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What Is the Difference Between Consumer and Commercial Collections?

When a creditor takes steps to collect on a debt, it is extremely important to recognize that there are distinctions between collection on consumer debt and collecting on commercial debt. Different laws govern consumer and commercial collections, and creditors need to be aware of the distinctions when moving forward to collect on a debt. The following is key information about the ways in which consumer and commercial collections often differ from one another.

The Fair Debt Collection Practices Act (FDCPA) Governs Consumer Debt Collections 

Consumer debts can be both small and large, and specific consumer protection laws regulate debt collection practices concerning individual debtors. When a consumer owes a debt, any collection actions are governed by the Fair Debt Collection Practices Act (FDCPA). According to the Consumer Financial Protection Bureau (CFPB), the FDCPA prohibits debt collectors engaging consumer collections from doing any of the following:

  • Contacting debtors before 8 a.m. and after 9 p.m.;
  • Contacting debtors at work after the debtor asks to stop communication at work;
  • Harassing debtors or anyone connected to the debtor; and
  • Contacting a debtor directing despite knowing that the debtor is represented by an attorney.

Creditors attempting to collect money owed from debtors are not governed by the FDCPA, however. As the CFPB explains, the definition of a debt collector under the FDCPA includes “collection agencies, debt buyers, and lawyers who regularly collect debts as part of their business.” If you are a creditor and collecting debts is not a regular business practice, the FDCPA is not applicable.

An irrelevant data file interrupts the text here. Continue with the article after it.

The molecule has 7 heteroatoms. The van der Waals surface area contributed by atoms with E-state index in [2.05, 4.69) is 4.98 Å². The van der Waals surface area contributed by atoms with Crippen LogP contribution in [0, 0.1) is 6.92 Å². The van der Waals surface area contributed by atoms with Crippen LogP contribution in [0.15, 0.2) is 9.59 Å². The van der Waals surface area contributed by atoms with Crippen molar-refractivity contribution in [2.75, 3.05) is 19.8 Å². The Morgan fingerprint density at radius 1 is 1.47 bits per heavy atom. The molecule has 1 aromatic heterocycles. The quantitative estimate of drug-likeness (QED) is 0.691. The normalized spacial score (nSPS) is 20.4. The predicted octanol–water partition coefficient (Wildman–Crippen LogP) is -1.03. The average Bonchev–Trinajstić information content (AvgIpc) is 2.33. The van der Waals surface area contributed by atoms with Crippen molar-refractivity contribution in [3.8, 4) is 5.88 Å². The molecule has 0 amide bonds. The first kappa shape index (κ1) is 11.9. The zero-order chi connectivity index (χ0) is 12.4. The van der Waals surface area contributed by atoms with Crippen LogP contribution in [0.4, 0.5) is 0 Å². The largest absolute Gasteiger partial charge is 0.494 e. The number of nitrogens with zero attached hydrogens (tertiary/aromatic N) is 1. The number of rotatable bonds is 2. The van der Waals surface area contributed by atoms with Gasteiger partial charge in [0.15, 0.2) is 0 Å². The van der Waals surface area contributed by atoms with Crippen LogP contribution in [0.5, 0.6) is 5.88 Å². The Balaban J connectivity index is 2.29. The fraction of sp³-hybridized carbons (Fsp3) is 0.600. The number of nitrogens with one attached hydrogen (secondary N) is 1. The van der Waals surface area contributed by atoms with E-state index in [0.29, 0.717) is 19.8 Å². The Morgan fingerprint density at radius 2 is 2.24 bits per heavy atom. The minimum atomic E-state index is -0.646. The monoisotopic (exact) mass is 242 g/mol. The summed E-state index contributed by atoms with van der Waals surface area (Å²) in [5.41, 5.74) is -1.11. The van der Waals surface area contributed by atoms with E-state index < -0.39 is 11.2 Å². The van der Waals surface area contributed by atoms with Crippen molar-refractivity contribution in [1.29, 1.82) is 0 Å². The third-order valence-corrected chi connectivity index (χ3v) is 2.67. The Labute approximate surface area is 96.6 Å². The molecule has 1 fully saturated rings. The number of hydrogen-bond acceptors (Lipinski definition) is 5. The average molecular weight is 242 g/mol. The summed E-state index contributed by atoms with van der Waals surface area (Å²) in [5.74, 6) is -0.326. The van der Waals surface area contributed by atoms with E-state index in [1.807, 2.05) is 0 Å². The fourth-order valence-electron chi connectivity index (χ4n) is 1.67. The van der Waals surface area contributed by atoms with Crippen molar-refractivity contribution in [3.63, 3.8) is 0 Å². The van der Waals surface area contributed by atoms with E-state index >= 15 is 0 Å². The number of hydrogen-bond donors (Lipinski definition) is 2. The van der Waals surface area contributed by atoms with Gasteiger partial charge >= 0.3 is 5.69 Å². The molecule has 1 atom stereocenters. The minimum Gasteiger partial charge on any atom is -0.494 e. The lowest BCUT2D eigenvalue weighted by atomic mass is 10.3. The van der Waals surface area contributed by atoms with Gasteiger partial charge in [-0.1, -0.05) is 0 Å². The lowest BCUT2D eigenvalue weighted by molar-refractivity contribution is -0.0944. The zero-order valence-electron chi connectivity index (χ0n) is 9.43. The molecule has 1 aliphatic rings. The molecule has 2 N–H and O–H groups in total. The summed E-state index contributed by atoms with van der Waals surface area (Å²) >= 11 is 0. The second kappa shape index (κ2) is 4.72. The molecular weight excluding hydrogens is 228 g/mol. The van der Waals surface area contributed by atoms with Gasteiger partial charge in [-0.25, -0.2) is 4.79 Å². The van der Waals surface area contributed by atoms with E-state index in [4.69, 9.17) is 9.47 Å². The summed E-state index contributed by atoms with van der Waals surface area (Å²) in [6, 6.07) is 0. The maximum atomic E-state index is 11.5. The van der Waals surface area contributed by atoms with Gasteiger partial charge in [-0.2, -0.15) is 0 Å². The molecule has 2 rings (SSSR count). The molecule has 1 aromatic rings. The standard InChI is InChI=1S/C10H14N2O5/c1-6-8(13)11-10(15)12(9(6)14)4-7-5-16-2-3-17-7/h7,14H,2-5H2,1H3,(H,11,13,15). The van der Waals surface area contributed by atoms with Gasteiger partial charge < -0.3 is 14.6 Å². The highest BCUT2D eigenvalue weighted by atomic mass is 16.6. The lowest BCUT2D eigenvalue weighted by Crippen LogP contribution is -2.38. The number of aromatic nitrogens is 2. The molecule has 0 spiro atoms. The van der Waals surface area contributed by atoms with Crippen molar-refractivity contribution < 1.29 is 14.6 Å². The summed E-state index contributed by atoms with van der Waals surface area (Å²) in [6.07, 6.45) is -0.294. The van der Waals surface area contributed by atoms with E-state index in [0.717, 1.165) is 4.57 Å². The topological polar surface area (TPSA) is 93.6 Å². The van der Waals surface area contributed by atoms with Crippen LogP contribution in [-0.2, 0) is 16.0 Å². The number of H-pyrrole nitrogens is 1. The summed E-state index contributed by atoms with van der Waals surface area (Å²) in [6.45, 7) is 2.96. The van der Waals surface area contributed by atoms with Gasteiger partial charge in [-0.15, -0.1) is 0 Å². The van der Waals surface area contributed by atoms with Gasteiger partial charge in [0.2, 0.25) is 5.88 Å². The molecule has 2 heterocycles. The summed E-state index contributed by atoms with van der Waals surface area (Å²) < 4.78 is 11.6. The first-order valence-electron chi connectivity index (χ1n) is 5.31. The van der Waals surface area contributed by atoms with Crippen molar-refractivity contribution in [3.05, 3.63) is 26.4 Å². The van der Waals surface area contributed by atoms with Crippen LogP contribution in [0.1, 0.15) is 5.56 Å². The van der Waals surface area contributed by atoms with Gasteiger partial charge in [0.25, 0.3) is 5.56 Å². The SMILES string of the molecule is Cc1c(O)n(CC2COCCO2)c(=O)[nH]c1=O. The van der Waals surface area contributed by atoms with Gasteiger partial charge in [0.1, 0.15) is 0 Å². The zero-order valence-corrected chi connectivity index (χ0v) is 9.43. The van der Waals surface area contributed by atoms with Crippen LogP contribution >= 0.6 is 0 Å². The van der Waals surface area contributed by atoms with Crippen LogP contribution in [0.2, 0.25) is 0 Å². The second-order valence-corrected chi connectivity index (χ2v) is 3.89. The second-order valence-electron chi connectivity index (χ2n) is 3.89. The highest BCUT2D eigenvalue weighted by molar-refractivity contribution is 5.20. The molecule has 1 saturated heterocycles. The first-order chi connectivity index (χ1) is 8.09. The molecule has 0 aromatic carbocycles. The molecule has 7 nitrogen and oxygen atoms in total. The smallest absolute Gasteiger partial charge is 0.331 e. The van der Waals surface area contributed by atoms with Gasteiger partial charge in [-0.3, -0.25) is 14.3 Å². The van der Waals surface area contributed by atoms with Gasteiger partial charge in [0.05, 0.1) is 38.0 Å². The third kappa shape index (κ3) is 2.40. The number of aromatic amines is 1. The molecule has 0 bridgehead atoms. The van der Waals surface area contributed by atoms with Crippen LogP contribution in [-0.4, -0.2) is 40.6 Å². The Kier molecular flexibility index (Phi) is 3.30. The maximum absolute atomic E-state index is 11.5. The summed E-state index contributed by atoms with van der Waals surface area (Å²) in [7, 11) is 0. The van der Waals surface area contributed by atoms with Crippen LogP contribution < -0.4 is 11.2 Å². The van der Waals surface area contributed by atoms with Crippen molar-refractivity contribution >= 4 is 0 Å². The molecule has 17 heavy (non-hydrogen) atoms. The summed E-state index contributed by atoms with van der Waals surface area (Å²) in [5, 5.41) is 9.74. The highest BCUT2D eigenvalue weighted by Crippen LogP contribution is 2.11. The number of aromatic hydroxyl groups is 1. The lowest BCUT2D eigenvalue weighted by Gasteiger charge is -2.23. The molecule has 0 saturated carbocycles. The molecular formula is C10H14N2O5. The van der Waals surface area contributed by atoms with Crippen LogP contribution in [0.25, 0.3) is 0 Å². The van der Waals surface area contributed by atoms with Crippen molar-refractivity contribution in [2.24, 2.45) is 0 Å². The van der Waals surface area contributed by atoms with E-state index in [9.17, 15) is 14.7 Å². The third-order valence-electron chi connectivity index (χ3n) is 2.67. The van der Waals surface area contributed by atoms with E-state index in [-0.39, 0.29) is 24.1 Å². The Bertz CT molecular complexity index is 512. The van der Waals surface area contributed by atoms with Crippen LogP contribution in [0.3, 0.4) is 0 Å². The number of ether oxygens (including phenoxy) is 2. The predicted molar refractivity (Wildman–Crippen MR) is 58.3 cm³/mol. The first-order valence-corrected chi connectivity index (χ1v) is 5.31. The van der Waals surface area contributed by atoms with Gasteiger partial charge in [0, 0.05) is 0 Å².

It is important to note that the FDCPA does not govern business debts when an individual owes business debts as a sole proprietor, for example. Creditors who are seeking to hire a debt collection agency should know that any business debts typically are handled by collection companies that specialize in commercial debt.

Commercial Debt Collections and the Commercial Collection Agency Association (CCAA)

Most creditors that are seeking to collect commercial debts will turn to a collection agency that is certified by the Commercial Collection Agency Association (CCAA). The CCAA has a declaration of fair practices that is designed to regulate commercial debt collection practices.

While creditors sometimes will attempt to collect on individual consumer debt before hiring a debt collection company, most creditors do use a debt collection company to collect on commercial, or business, debt. This debt most frequently is known as “business to business,” or “B2B” debt. Since commercial collections often involve larger amounts of money and more entities than consumer debt, a majority of creditors assume that it is worth the cost—and the amount of time saved—to work with a debt collection company that specializes in commercial collections. 

Contact a Columbia Creditors’ Rights Attorney 

Do you need assistance determining how to move forward on collection actions? Do you need help considering the best methods for consumer or commercial collections? An aggressive Columbia creditors’ rights lawyer can begin working with you today. The advocates at our firm have years of experience serving creditors in South Carolina, and we can get started on your case immediately. Contact Crawford & von Keller, LLC for more information.


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